Are minnow scientists still under the gun?


Note: This article is a sidebar to this issue's feature story, "Sound science goes sour."

The silvery minnow, a two-inch-long fish that’s caused a big splash in the Rio Grande in recent years, used to swim the entire length of the 1,850-mile-long river. Now, its habitat is limited to a 157-mile stretch of river in New Mexico.

Two years ago, in an attempt to protect the endangered fish, the U.S. Fish and Wildlife Service issued a “biological opinion” that required the Bureau of Reclamation to keep water in the river, even if that meant cutting irrigation water to farmers.

But last spring, the Bureau allowed a seven-mile stretch of the river to dry up. Then, in September 2002, Fish and Wildlife Service rescinded its biological opinion. In March 2003, Fish and Wildlife released another biological opinion that requires the Bureau to keep the minnow’s critical habitat wet — but only until the end of irrigation season in mid-August. After that, the minnow is on its own.

“The Fish and Wildlife Service changed the flow recommendations once the Bureau said it couldn’t meet them,” says Kara Gillon, wildlife counsel for the Defenders of Wildlife. “The recommendations were clearly based on water for farmers, not on endangered species.”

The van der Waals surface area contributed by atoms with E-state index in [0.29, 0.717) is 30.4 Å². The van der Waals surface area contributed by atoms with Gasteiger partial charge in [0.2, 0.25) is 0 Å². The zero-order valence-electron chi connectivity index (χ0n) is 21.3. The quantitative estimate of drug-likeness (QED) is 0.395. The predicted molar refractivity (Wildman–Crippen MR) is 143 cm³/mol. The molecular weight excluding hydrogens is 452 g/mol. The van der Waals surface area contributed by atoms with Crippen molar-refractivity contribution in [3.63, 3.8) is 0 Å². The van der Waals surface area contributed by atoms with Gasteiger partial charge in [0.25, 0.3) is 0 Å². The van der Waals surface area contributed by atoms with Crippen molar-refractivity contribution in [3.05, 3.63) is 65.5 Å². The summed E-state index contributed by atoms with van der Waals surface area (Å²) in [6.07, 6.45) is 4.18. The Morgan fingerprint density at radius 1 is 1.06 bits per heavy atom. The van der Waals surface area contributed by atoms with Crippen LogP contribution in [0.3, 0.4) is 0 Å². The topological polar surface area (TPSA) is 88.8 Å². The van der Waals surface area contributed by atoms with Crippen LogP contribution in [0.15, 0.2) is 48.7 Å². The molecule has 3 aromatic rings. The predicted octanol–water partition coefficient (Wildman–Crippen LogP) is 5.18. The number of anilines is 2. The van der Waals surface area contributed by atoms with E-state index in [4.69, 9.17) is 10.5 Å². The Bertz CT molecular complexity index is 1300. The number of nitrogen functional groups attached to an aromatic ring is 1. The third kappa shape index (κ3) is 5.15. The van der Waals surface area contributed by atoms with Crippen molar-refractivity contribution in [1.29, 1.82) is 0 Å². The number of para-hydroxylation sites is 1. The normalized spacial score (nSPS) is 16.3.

Local conservationists also say biologists have had to bow to political pressure. “In the fisheries resources office, the front-line officers are under fire,” says John Horning, executive director of the Santa Fe-based Forest Guardians. “Those biologists who have integrity are either being marginalized and pushed aside, or being asked, literally, to eliminate documents from the record and to change (their) professional opinions.”

The New Mexico state supervisor of the Fish and Wildlife Service defends the agency’s policies on the minnow, and the scientists who create them. “Our biologists are the cream of the crop,” says Joy Nicholopoulos. “They’re the ones on the river every day, and their advice is integral to every decision we make.”

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